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BOGOR, Indonesia — Forests are essential in global efforts to fight climate change and ensure a sustainable future, say experts who point to a growing body of scientific knowledge to help countries meet these goals.
Ahead of International Day of Forests (Saturday, 21 March), the Center for International Forestry Research (CIFOR) is highlighting the importance of forests in a crucial year for the UN-backed frameworks that will guide humanity’s response to climate change and sustainable development.
Media are invited to reprint or embed the following stories and videos:
- Video interview with CIFOR Director General Dr. Peter Holmgren and Dr. Louis Verchot, Director of CIFOR’s Environment Program, on the critical challenges and opportunities facing the forestry sector.
- Feature story: It’s a forest, not a ‘museum’: What sustainable development means in the tropics
- Feature story: Sustainable Development Goals and forestry: Lessons from Peru
“We have an opportunity this year to say that forestry is not only about the environment: Forestry can contribute to eliminate poverty, to food security, to prosperity in the green economy, to energy, and so on,” Holmgren said.
In September in New York, the UN will finalize a set of Sustainable Development Goals (SDGs) designed to provide a pathway for all countries to a future that is economically, socially and environmentally sustainable. And in Paris this December, countries will negotiate a new global climate treaty to replace the Kyoto Protocol.
Under these frameworks, countries will need to take both sustainability and climate change into account when they plan their future development, and come up with plans of action to address the goals set out under these new agreements. That can’t be done without thinking seriously about forests, which cut across nearly every level of human activity.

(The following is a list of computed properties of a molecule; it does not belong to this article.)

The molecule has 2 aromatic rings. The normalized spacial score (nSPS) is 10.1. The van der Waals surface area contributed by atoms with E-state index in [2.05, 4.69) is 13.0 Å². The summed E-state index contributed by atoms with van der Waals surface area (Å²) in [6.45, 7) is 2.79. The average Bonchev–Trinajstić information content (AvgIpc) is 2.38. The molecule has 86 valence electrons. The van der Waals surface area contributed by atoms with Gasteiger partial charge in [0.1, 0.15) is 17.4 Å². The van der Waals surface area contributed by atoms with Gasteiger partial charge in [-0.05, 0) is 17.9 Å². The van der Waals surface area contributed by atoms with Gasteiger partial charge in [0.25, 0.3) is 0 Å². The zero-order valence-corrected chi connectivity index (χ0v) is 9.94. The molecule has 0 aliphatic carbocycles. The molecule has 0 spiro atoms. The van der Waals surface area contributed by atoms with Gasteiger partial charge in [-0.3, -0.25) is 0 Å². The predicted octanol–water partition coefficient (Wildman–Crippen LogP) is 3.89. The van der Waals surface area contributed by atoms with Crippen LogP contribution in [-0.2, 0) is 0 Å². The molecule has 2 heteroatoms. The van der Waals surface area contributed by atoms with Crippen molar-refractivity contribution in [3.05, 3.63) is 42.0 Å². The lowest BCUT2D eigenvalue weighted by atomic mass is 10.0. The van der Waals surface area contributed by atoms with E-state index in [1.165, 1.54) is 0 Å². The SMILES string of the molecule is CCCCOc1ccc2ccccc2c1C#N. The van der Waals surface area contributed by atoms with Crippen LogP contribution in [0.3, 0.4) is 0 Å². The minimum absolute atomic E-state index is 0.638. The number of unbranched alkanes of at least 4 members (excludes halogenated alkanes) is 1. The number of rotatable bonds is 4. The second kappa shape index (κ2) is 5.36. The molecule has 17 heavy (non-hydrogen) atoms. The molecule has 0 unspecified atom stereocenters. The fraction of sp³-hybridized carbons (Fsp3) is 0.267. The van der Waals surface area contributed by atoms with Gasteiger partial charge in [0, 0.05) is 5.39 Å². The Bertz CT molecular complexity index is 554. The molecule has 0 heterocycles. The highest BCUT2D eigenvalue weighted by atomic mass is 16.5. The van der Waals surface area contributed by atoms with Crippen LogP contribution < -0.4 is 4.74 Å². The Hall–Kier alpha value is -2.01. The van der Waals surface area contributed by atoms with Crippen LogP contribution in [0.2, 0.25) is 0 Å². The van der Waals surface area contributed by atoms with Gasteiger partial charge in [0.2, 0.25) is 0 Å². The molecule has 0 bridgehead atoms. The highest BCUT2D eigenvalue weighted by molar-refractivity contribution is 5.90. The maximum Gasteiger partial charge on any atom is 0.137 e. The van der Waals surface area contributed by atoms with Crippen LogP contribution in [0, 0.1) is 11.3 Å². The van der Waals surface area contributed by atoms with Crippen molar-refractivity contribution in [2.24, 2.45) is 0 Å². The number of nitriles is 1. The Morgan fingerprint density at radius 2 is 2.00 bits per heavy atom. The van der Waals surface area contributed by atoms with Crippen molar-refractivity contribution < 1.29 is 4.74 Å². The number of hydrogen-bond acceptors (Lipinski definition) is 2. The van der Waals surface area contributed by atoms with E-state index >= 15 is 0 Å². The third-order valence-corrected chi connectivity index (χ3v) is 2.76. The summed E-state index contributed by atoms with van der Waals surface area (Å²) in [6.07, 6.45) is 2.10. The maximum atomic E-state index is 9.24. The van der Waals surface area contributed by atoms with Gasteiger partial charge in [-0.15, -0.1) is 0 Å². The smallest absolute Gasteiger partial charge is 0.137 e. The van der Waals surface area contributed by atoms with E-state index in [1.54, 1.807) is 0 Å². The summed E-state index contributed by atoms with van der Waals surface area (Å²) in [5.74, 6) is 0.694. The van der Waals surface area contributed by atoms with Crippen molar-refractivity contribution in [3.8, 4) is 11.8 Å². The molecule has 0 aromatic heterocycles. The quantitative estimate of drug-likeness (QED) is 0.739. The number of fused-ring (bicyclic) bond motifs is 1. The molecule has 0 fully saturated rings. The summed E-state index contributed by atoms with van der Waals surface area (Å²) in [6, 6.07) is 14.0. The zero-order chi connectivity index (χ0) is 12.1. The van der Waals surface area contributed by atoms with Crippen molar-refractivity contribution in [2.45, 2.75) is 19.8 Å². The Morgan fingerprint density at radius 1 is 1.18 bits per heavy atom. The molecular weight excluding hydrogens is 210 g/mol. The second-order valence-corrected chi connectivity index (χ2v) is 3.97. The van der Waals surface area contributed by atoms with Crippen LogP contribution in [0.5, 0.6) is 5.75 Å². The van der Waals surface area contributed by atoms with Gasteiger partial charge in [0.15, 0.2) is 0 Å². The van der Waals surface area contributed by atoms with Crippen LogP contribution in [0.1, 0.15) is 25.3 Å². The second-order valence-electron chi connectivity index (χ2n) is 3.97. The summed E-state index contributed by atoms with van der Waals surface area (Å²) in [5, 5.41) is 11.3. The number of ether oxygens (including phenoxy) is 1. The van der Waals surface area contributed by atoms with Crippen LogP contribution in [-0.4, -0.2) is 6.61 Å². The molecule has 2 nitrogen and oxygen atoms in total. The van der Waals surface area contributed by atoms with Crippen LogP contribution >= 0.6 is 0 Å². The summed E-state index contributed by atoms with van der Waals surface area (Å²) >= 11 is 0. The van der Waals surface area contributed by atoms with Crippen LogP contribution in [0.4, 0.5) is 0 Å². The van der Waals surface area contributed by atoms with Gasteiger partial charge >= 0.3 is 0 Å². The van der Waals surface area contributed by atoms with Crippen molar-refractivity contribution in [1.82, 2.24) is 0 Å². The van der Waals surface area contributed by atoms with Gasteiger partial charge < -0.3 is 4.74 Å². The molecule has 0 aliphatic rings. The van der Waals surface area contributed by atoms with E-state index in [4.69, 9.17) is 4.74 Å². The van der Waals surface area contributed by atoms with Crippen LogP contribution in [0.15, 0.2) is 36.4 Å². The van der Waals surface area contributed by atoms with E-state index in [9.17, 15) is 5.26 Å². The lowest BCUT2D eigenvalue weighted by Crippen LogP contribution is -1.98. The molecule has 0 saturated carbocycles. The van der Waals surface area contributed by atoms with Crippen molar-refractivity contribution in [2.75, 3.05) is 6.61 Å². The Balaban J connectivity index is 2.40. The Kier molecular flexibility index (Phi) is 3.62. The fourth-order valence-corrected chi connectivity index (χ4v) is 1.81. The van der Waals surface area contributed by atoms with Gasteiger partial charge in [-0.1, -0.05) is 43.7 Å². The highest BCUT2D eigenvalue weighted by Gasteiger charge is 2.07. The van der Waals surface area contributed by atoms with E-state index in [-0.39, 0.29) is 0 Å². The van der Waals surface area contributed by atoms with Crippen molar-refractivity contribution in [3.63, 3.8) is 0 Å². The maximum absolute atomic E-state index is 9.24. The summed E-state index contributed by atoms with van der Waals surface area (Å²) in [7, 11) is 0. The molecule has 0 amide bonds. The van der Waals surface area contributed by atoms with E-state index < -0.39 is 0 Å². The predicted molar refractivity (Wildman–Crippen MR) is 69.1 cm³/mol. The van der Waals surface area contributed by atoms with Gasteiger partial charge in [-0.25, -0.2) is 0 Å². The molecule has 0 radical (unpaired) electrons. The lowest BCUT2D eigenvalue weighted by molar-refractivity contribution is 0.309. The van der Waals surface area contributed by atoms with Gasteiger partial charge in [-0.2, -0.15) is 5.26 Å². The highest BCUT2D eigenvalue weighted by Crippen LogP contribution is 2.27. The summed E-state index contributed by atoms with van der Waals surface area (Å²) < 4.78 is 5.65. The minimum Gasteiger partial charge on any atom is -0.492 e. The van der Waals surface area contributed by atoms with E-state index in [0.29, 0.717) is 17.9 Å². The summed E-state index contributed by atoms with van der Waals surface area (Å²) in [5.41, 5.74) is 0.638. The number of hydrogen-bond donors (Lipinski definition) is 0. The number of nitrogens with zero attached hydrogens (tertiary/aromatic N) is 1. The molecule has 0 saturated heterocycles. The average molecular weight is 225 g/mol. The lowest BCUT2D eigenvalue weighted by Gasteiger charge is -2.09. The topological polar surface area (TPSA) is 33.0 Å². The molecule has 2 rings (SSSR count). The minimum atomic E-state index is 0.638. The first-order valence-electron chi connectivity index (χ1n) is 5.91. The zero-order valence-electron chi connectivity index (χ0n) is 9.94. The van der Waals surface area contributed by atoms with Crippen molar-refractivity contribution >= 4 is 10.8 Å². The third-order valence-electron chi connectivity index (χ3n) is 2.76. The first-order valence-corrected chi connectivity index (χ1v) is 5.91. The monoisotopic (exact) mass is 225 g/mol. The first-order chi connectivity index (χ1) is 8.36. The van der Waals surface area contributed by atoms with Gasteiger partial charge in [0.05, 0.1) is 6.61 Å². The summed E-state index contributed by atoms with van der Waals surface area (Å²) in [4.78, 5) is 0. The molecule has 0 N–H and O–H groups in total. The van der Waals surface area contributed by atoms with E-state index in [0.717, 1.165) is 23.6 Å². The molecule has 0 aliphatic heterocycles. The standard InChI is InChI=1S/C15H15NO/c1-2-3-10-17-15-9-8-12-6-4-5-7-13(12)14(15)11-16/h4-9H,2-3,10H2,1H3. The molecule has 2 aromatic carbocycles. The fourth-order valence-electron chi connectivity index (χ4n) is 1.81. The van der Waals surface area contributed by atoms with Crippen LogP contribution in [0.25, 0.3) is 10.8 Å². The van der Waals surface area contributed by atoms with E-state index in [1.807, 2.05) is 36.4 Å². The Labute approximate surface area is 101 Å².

“Forestry is an economic activity, first and foremost,” said Verchot. “It contributes significantly to rural livelihoods. It contributes to sustainable development. And, as we’ve seen in the climate change agenda, forestry is one of the areas where the world is actually making progress.”
Take Brazil: In one of the few success stories in global climate change mitigation, Brazil slashed its emissions by around 40 percent from 1990 levels—almost entirely through a concerted, national effort to tackle deforestation. Between 2004 and 2012, Brazil reduced the deforestation rate in the Amazon by 76 percent, and while recent reports suggest Amazon deforestation is creeping up again, it’s an effort that makes Brazil the single largest contributor to climate change mitigation.
Forests have a similarly important role in assuring sustainable development. Even though forests are mentioned specifically in only one of the 17 draft Sustainable Development Goals, they are highly relevant to almost all of them.
“Forests are going to be integral to achieving a number of these objectives, whether it’s poverty reduction or access to clean water supplies or maintaining agricultural productivity – so in their planning they can’t just think about forests in isolation, they have to think how do these goals get met most effectively in multifunctional landscapes,” Verchot said.
“There is science there that can help countries make informed choices and good political choices about the trade-offs, and there is an international and national scientific community that’s there ready to support them with information and analysis to help them make the best decisions possible.”
All stories, videos and photos related to this book were produced with Creative Commons Attribution-Non-commercial-Share Alike License. Media are welcome to use all content as long as it is attributed correctly to CIFOR.
The Center for International Forestry Research (CIFOR) is a non-profit, scientific facility that conducts research on the most pressing challenges of forest and landscapes management around the world. With our global, multidisciplinary approach, we aim to improve human well-being, protect the environment, and increase equity. To do so, we help policymakers, practitioners and communities make decisions based on solid science about how they use and manage their forests and landscapes.